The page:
This week we take a fascinating look at how highly gendered languages are dealing with the drive to become more inclusive. Plus, we look at the differences between "simple" and "simplistic" and "backward" and "backwards."Transcript:  Subscribe to the newsletter for regular updates.| Watch my LinkedIn Learning writing course.| Peeve Wars card game. | Grammar Girl books. | HOST: Mignon Fogarty| VOICEMAIL: 833-214-GIRL (833-214-4475) or Grammar Girl is part of the Quick and Dirty Tips podcast network.| Theme music by Catherine Rannus at beautifulmusic.co.uk.| Grammar Girl Social Media Links: for the gendered language segment by Valerie Fridland:Braun, F., Sczesny, S., & Stahlberg, D. (2005). Cognitive Effects of Masculine Generics in German: An Overview of Empirical Findings.  Communications (Sankt Augustin), 30(1), 1-21. Carreiras, M., Garnham, A., Oakhill, J., & Cain, K. (1996). The use of stereotypical gender information in constructing a mental model: evidence from English and Spanish. The Quarterly journal of experimental psychology. A, Human experimental psychology, 49(3), 639–663. DeFranza, D., Mishra, H., & Mishra, A. (2020). How language shapes prejudice against women: An examination across 45 world languages. Journal of Personality and Social Psychology, 119(1), 7–22.Eilers, S., Tiffin-Richards, S. P., & Schroeder, S. (2018). Individual differences in children’s pronoun processing during reading: Detection of incongruence is associated with higher reading fluency and more regressions. Journal of Experimental Child Psychology, 173, 250-267.Stahlberg, D., Braun, F., Irmen, L., & Sczesny, S. (2007). Representation of the sexes in language. In K. Fiedler (Ed.), Social communication. A volume in the series Frontiers of Social Psychology.163-187.Moehlman, Lara. (2018) Can Hebrew Be Gender Neutral? Accessed 8.7.2022.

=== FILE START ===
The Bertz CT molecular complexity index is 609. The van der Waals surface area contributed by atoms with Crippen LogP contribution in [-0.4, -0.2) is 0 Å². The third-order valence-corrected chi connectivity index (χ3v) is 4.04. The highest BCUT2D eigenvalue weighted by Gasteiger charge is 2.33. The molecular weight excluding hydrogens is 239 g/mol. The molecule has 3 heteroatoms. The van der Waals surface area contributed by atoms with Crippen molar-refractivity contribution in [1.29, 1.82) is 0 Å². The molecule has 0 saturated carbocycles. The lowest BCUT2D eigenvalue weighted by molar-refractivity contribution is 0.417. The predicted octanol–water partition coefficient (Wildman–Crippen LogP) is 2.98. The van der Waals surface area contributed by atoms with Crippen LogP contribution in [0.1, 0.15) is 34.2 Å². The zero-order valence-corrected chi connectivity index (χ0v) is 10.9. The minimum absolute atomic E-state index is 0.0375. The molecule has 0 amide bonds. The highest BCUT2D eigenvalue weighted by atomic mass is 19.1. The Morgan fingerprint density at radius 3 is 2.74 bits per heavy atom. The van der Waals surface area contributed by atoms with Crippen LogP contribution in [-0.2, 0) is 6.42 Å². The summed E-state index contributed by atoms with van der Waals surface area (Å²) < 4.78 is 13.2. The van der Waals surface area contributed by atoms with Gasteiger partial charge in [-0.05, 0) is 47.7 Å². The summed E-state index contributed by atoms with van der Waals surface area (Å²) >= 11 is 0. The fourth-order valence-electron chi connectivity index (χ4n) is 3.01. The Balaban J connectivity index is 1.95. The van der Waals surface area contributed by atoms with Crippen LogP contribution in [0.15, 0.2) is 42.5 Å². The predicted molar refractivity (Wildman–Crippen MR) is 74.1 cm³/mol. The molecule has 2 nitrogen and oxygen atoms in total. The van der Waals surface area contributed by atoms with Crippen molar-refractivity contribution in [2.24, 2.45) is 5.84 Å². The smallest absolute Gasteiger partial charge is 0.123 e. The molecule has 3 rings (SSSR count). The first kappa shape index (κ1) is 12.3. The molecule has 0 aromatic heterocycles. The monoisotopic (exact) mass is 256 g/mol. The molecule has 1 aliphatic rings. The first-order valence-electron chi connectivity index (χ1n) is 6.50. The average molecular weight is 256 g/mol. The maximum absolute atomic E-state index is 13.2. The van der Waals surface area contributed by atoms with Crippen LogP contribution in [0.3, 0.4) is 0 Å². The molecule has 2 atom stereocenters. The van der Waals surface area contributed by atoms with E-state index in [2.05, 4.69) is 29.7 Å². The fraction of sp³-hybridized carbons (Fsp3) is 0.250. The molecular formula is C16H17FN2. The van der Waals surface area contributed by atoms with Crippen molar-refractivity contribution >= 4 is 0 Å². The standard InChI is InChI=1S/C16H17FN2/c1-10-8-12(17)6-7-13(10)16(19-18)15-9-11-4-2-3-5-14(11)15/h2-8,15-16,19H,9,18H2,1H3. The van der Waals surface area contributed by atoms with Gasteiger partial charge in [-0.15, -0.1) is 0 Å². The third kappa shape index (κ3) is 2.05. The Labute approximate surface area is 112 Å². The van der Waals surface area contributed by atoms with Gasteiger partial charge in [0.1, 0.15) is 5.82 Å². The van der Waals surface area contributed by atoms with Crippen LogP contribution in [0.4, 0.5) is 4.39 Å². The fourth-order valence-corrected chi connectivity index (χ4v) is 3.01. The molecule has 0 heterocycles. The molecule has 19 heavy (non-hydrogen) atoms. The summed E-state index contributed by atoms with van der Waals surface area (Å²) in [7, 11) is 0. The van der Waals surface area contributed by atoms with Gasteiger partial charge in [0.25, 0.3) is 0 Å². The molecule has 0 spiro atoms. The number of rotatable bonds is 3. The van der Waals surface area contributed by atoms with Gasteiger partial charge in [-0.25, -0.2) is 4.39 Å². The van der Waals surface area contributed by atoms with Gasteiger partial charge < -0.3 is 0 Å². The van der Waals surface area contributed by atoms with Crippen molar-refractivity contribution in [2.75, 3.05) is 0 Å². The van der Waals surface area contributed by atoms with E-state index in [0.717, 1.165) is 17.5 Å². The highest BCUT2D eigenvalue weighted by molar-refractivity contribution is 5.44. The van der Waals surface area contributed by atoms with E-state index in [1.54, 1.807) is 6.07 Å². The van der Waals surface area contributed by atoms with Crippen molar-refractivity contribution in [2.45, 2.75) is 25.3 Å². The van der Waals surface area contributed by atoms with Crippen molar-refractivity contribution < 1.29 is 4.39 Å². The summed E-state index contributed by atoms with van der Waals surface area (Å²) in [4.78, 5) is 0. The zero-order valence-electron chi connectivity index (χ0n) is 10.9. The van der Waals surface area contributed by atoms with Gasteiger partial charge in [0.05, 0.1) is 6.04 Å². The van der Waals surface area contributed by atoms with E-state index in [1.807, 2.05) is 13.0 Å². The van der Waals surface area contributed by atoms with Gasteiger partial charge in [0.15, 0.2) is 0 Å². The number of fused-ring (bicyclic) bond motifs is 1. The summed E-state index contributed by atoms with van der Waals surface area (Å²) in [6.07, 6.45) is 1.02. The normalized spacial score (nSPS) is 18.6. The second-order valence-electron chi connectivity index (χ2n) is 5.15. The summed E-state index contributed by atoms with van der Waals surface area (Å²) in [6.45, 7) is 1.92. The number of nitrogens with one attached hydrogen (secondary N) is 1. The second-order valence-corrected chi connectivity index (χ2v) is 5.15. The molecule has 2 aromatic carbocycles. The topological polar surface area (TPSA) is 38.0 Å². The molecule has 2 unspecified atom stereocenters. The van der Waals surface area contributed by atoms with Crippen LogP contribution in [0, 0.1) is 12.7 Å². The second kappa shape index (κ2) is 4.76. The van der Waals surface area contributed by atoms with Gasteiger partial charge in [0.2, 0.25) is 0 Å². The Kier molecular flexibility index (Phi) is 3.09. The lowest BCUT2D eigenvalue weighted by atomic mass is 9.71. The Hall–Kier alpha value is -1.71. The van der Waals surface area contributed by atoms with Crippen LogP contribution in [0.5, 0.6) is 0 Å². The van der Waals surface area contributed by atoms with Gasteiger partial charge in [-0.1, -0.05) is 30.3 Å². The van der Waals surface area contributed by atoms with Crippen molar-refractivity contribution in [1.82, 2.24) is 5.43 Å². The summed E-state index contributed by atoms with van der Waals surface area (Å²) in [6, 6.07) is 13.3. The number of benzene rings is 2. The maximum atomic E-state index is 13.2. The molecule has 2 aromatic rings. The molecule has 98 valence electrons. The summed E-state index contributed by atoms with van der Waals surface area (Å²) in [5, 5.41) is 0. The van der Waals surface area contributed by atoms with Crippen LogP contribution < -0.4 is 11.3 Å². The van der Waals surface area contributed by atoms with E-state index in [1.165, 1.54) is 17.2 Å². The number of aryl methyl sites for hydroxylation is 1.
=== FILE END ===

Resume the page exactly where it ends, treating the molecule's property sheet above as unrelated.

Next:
Why Nobody Says 'You're Welcome' Anymore. Whose. Chimichanga.
Jul 15 2022
Why Nobody Says 'You're Welcome' Anymore. Whose. Chimichanga.
People often ask why people say "no worries" or "no problem" instead of "you're welcome," and we actually found an answer! Also, we look at whether it's OK to use "whose" for inanimate objects in a sentence such as "The chair whose legs are broken."Transcript:   Subscribe to the newsletter for regular updates.| Watch my LinkedIn Learning writing course.| Peeve Wars card game. | Grammar Girl books. | HOST: Mignon Fogarty| VOICEMAIL: 833-214-GIRL (833-214-4475)| Grammar Girl is part of the Quick and Dirty Tips podcast network.| Theme music by Catherine Rannus at beautifulmusic.co.uk.| Grammar Girl Social Media Links: for the "you're welcome" segment by Valerie Fridland:Aijmer, Karin. 1996. Conversational routines in English: Convention and creativity. London et al.: Longman.Dinkin, Aaron. J. 2018. It's no problem to be polite: Apparent‐time change in responses to thanks. Journal of Sociolinguistics  22(2): 190-215. Jacobsson, M. 2002. Thank you and thanks in Early Modern English. ICAME Journal 26: 63-80.Rüegg, Larssyn. 2014. Thanks responses in three socio-economic settings: A variational pragmatics approach. Journal of Pragmatics 71. pp. 17–30.Schneider, Klaus P. 2005. ‘No problem, you’re welcome, anytime’: Responding to thanks in Ireland, England, and the U.S.A. In Anne Barron & Klaus P. Schneider (eds.), The pragmatics of Irish English,  Berlin & New York: Mouton de Gruyter. pp. 101–139.References for the "whose" segment by Bonnie Mills:American Heritage Guide to Contemporary Usage and Style. 2005. Boston: Houghton Mifflin Company,  pp. 505-6.American Heritage Dictionary of the English Language. Fourth edition. 2006. Boston: Houghton Mifflin Company, p. 1965.Burchfield, R. W, ed. 1996. The New Fowler’s Modern English Usage. Third edition. New York: Oxford, p. 563.